NEW YORK — After a few years away, Paul Bissonnette returned to the Arizona Coyotes over the summer in a different role. Now retired after 12 seasons as a professional, “Biz Nasty” has taken on the job as the team’s radio analyst and community ambassador.
That was the start of a busy summer for Bissonnette, 32, who also filmed “Biznasty Does B.C.,” a five episode web series that will debut on VIKTRE.com in November. It will feature over a dozen NHL players and other athletes documenting his travels through British Columbia.
Bissonnette chatted with Pro Hockey Talk on Thursday as the Zamboni hummed along the ice inside Madison Square Garden.
Q. How did the opportunity to join the Coyotes as radio analyst come up?
BISSONNETTE: “I’ve always loved Arizona, they gave me my chance. I’ve always remained good friends with a lot of guys, especially in the media side of it, just because I spent so much time in the press box and bag skating and hanging out with them afterward. [Coyotes PR man] Rich Nairn, we’ve been talking about it for a few years but I still wanted to play. And then I blew both of my ACLs out last year and it was just time. Luckily, I was able to move in as the color radio guy. I’m obviously thankful now to be back on planes and back in the NHL.”
What made you decide against going through rehab for the ACLs and deciding to hang them up?
“It was just time. I’d met a girl and she [asked] ‘How long are you going to keep doing this?’ And to be real, I knew I was eventually going to get into the media stuff. I don’t want to say I became irrelevant, but I was fading out; whereas when I was in the NHL and I was Tweeting, I was in [people’s] faces because I was around. When I went to the [AHL], it was good to get away. I got to win a Calder Cup with the LA farm team [Manchester Monarchs] and I got to have some fun my last couple of years winning. I got to ride it out on my own terms and then it was just time to hang them up.”
If a different organization had come calling, would you have had the same feeling?
“I don’t know. I never really exercised any of my options because I’ve been talking with Rich for at least a year and a half about it. Last year, when I tore my first ACL I was pretty sure I was going to hang them up. I didn’t get surgery right away. I tried to rehab it to finish my career for my last season last year, and then my first game back I tore my other one. So it was a year from hell. I think that was someone up top’s way of saying, ‘Bro, f—off. You’re done. We’ve given you 12 years of pro, now beat it.’ So it’s time to let the kids play, so to speak.”
What’s been the learning curve for you in the booth so far?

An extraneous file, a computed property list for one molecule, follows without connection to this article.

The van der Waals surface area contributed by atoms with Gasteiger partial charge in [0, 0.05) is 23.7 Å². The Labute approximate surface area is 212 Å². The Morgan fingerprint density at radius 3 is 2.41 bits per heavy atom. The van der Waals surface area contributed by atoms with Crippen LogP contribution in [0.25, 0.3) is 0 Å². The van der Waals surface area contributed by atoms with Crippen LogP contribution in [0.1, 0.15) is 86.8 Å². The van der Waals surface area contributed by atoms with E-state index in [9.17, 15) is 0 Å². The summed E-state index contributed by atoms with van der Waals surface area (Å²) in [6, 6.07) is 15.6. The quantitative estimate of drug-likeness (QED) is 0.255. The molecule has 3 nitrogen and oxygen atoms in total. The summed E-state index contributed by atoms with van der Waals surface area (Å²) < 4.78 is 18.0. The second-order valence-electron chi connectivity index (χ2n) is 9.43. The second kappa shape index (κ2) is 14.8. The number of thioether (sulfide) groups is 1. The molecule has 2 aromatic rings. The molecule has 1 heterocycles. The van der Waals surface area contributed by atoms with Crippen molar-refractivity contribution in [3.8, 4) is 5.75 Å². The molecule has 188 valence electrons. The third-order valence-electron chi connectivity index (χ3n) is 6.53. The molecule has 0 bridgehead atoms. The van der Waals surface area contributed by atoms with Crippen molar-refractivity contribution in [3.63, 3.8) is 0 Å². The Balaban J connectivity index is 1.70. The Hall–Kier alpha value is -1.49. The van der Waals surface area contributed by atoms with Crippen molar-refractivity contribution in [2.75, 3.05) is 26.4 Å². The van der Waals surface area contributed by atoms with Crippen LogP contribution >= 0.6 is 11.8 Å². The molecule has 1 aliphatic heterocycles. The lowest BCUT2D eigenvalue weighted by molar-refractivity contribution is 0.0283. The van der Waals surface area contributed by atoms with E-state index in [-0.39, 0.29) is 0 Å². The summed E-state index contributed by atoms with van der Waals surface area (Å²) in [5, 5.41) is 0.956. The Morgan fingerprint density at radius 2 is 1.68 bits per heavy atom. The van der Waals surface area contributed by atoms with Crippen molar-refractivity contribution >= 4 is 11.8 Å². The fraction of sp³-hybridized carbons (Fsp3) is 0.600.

“It’s way more difficult than you think. There’s a lot of preparation that’s involved. I’m fortunate enough where I get along with all the media staff. [Fox Sports Arizona’s] Todd Walsh has been around a long time. Tyson Nash was in a very similar situation that I was and he’s done a great job and been successful at it, so I’ve just been asking a lot of questions and shadowing them. They’ve done a great job of helping me out and taking me under their wing.”
What’s the normal game day routine for you?
“I just like to come [to the rink] and chat and sometimes pick opposition’s media’s brains and see how their team is doing. There’s another thing, the NHL Network people, I don’t know how the f— they keep track of 31 teams and all these guys. I have a hard time just doing ours. I’ll get here two hours before [the game] on the bus with [radio play-by-play man] Bob Heethius, who’s been awesome to me, I just prepare with him. We talk about the notes. We look back what their record’s been against this team in recent memory, how the team’s been playing, stats and then just prepare ourselves for the game. Like I said, it’s nice to have a guy and follow him around and do it properly. And even at the beginning, I wasn’t sure I was preparing enough, where the last couple of games I’ve been doing it more and you’re never left with times where you have nothing to say because you always have a little nugget… That’s a term they use, by the way. I learned that one.”
Yeah, you’re catching on.
“Yeah, see? You know what nuggets are. I didn’t know what nuggets were.”
A lot of guys step away and don’t know what they want to do. It must be nice for you remain around a hockey team on a daily basis.